Okay, so the show had some major limitations in terms of writing, themes, and even anime style but was it really all that bad? Well, I suppose it was worth a look for genre fans but I can't see giving it more than a rating of Rent It and even that was generous. I'm sure ADV Films released this one on DVD years ago and why there were no extras added or enhancements to the picture is beyond me but as someone who bought a couple of the episodes on tape (yeah, I know…) when ADV first released it, I have a slight fondness for it nonetheless. I've seen far better of late but if you find it cheap, check it out for some mild fun.
Picture: Yuna was presented in the original 1.33:1 ratio full frame color it was shot in about ten years ago. There were some visual flaws seen, primarily in the darker sequences, but it looked about as good as I remember it on tape so long ago. If that's a backhanded compliment, so be it, but I just didn't think ADV Films did anything special with the print here (there were some scratches and cell issues too) as they've done with bigger "name" franchises of late. At least there were few compression artifacts to contend with and that's a plus in my book.
Sound: The audio was presented in the usual 2.0 Dolby Digital stereo with a choice of either the original Japanese or the aging English dub, and subtitles that approximated the dub (usually referred to as dubtitles). I thought the original language track was superior this time in all ways but the separation between the channels was so slight that I had to use headphones to hear the relative few times when it came about. The dynamic range, especially on the dub track, was far less than I've enjoyed from ADV Films in the past, leading me to believe they had left the original dub alone. I've noticed older dub tracks of theirs being substantially less engaging and figure the company hasn't been enhancing them until recent years (the Japanese taste for audio differs from our own according to some directors at ADV so the company tries to cater to the differences).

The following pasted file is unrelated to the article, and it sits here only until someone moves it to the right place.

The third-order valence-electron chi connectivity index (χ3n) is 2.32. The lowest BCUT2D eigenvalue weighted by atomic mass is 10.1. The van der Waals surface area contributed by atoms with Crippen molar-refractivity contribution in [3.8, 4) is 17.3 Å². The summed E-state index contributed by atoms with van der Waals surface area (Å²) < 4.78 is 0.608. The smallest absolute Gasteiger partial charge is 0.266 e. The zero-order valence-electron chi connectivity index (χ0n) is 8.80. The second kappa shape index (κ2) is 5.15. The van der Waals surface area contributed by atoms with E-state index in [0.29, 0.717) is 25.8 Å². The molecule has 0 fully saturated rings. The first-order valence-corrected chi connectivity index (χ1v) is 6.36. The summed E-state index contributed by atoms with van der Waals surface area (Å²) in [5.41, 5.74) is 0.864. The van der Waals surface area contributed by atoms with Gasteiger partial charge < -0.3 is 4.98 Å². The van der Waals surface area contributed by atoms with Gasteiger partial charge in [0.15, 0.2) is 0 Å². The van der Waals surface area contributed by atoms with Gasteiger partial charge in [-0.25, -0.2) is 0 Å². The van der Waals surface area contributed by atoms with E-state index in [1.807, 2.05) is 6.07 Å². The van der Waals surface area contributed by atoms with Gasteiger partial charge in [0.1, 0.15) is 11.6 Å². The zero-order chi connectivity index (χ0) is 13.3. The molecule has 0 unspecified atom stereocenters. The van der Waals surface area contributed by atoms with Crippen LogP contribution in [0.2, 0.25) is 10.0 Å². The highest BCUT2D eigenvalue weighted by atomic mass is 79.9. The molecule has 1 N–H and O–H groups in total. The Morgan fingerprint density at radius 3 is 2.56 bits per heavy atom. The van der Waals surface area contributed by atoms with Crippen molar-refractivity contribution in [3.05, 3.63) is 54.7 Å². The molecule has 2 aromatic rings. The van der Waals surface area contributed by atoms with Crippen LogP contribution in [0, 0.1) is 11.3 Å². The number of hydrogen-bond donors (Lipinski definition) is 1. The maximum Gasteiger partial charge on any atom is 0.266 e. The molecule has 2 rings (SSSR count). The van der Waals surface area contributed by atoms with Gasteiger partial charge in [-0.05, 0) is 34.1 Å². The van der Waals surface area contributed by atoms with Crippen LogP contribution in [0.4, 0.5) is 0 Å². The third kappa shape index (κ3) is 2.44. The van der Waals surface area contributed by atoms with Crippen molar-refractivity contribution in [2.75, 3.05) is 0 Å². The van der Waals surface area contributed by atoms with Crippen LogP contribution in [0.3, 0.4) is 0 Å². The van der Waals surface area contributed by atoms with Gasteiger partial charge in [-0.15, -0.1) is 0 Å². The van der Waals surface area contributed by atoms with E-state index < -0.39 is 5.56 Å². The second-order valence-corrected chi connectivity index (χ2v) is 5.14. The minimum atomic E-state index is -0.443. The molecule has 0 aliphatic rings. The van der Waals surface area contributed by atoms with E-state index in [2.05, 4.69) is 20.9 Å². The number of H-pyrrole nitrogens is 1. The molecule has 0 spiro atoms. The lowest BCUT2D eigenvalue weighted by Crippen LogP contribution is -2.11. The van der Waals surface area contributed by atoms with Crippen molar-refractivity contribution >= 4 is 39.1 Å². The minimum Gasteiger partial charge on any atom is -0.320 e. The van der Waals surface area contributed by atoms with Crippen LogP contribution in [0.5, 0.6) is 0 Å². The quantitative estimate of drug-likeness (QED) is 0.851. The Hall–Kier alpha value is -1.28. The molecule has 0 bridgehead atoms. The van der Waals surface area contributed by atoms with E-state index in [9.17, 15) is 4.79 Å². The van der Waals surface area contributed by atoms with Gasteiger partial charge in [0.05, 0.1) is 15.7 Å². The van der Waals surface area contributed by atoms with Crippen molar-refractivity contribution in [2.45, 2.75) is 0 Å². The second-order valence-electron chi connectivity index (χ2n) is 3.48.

Extras: There were no true extras this time, not even a set of trailers or a paper insert in the DVD case, but there was a textless opening Easter Egg on the main title page (I found it by accident so there could be others).
Final Thoughts: Yuna or Galaxy Fraulein Yuna (depending on the source), is one of those shows that tries to successfully combine strong female leads with action, science fiction, and a sense of humor that many can enjoy but often falls flat due to the way the OVA was conceived as a supplement (some critics might claim as a way to cash in on a videogame) to the original material. It was originally called Yuna and Yuna Returns but the minor differences didn't make much difference in a show that I found a mildly amusing way to spend a couple of hours on a rainy day. The replay value was limited, even though I remembered it as being better when I first saw it years ago, but just as tastes change, the market has a lot more entertaining titles these days so as the competition gets better, older titles tend to look worse with time. Yuna is one such title.
If you enjoy anime, take a look at some of the recommendations by DVDTalk's twisted cast of reviewers in their Best Of Anime 2003 and Best Of Anime 2004 article!